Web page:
Parents are a valuable resource, as well. That old smart phone, or even flip phone that has a camera? They can be charged and used as digital cameras for photographs and videos. If they were able to connect to the internet when the parents used them, they can still connect to the wireless at the school, even without a data plan. Ask parents to donate their old phones when they upgrade. It is tax-deductible, and your formerly technology deprived classroom could become 1:1 with mobile devices.
3. Use free resources. This may seem obvious, but I see teachers and administrators spending money on apps and subscriptions without hesitation. I have found that, most of the time, an app that costs money or a website that charges for a subscription often has a competitor that is free. While it is true that you get what you pay for, many of these free providers are getting paid, just not by you. Investors seek the opportunity for philanthropy and teachers and students benefit.
Today’s app market is changing. More and more applications require only an internet browser to operate. Free browser extensions abound for browsers like Google Chrome and Mozilla Firefox. Some of those extensions perform the same tasks as those 99 cent apps do, and 99 cents times multiple devices adds up.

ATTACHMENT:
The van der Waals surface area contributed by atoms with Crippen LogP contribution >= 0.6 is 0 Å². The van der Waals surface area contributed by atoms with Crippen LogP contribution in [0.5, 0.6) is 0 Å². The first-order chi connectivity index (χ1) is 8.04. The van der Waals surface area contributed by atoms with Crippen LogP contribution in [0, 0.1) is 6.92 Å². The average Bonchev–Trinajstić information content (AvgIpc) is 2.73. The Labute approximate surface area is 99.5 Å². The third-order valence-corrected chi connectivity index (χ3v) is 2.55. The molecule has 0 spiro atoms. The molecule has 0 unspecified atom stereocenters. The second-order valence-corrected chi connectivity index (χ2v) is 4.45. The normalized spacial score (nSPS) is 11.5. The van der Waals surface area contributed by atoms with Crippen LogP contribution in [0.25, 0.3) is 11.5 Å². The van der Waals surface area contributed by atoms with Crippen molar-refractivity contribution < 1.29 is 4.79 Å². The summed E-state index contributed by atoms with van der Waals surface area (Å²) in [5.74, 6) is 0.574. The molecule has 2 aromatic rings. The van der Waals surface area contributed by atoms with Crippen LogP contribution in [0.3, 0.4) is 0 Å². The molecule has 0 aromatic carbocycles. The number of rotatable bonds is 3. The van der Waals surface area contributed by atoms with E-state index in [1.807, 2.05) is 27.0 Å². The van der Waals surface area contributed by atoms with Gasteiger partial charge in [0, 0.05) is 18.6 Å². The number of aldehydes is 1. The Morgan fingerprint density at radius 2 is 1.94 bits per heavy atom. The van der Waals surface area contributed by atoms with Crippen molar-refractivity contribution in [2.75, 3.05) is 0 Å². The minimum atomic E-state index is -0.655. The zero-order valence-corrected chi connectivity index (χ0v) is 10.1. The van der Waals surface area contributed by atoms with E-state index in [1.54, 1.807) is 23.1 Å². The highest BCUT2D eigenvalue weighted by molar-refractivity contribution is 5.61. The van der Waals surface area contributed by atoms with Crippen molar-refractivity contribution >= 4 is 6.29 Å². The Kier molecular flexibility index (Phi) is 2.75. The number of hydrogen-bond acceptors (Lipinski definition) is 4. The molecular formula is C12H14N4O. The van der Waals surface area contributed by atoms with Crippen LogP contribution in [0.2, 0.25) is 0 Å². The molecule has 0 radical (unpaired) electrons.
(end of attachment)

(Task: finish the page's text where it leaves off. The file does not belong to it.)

4. Grants. As I mentioned, there are investors who are interested in donating money to schools. Teachers just have to know where to look. Large corporations, such as Walmart, Coca Cola, and Sprint have applications on their websites for individuals and teachers to request funding. These grants can range from hundreds to thousands of dollars. Look for corporations that have corporate foundations, such as those found on this list from the Foundation Center.
Many school districts have education foundations and parent organizations that offer grants to teachers. Some of them allow teachers to submit requests several times each school year. Even if a request is for just one device, that is one more than you had before, and multiple requests could eventually equip your classroom.
(Next page: Great ideas with just 1 device)
5. Centers-based learning. Elementary school teachers have used centers-based learning for years, but secondary teachers are often resistant. Centers can stretch the technology that exists in a classroom to allow every student opportunities to interact with it. Rotating groups of students through reading stations, writing stations, listening/viewing stations, and hands-on activity stations, with or without technology is a best practice. When combined with an interactive computer station, students can not only explore, but also create with just a few devices for an entire class of students.
6. Integrating technology with one device. I recently worked with teachers in an area that not only had very few computers, the technology they had was outdated and they only had dialup internet access. The reality of that inspired me to find ways that a single device could be used in the classroom. Even if you are in a situation where your students cannot put their hands on technology, they can still benefit from the engagement that alternative methods of direct instruction allows.